I wrote an example of how to use Terraform with Chef (specifically chef-solo) to provision an environment in AWS EC2. While Terraform does include a built-in Chef provisioner, it requires running the Chef Server. This example instead ships cookbooks to the nodes with the Terraform file provisioning functionality, and uses a simple bash script to install and run chef-solo.
To run the example, you will need an AWS account with API credentials (Access Key ID and Secret Access Key).
git clone email@example.com:mjuuso/provisioning_example.git cd provisioning_example ./run.sh <aws_access_key> <aws_secret_key>
The script will make sure you have all the prerequisites for running the example (terraform, curl, ssh and ssh-keygen installed), generate SSH keys, run terraform and then verify that the load balancer works as expected.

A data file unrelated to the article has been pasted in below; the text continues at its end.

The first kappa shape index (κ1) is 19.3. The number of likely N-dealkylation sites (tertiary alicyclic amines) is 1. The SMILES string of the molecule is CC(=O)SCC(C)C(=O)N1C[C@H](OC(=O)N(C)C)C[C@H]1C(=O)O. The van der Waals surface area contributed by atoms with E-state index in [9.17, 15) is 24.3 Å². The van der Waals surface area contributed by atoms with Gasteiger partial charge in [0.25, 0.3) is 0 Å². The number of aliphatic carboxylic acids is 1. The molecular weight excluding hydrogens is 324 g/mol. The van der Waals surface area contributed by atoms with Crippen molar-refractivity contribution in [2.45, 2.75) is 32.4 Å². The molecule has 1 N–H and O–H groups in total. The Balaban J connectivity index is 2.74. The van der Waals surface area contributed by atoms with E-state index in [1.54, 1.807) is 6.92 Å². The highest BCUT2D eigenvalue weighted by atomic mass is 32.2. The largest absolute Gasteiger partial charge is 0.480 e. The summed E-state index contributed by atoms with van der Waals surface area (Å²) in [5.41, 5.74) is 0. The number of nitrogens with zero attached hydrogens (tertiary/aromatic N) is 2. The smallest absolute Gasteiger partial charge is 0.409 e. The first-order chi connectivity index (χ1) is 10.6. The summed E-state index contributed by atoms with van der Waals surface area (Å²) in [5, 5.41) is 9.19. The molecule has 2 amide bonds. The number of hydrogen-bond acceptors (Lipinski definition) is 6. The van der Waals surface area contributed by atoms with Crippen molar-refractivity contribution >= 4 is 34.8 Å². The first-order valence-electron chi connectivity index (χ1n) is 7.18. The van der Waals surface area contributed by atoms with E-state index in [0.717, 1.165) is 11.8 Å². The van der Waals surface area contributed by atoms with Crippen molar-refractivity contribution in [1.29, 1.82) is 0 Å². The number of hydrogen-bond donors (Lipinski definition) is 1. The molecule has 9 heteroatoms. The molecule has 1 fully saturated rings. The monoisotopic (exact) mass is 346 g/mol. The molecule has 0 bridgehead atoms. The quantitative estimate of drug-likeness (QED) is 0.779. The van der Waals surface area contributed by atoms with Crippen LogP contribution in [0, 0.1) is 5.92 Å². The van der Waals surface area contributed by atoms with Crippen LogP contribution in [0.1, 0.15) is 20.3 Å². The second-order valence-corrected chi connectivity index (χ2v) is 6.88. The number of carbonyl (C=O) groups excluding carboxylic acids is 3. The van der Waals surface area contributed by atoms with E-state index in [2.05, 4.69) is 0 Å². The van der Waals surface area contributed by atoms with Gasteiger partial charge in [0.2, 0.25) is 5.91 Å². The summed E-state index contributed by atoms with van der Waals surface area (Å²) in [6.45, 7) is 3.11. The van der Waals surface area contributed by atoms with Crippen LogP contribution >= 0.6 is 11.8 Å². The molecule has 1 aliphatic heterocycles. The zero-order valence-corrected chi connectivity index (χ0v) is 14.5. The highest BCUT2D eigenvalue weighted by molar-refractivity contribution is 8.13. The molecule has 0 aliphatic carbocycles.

This will create you the following resources in AWS:
- two application instances (t2.micro) running a sample Golang application server
- a load balancer instance (t2.micro) with nginx proxying requests to the application nodes in round-robin fashion
- an SSH key pair (generated by the wrapper script)
- two Security Groups -- one for the load balancer, one for the application nodes
- a Virtual Private Cloud (VPC)
- two subnets within the VPC, on availability zones eu-west-1a, eu-west-1b
- an Internet gateway, a routing table and routing table associations
The example could be trivially extended to include a tier of database servers, or even an autoscaling group for the application servers.
For the code, check out https://github.com/mjuuso/provisioning_example.
Find something to improve? Pull requests are very welcome!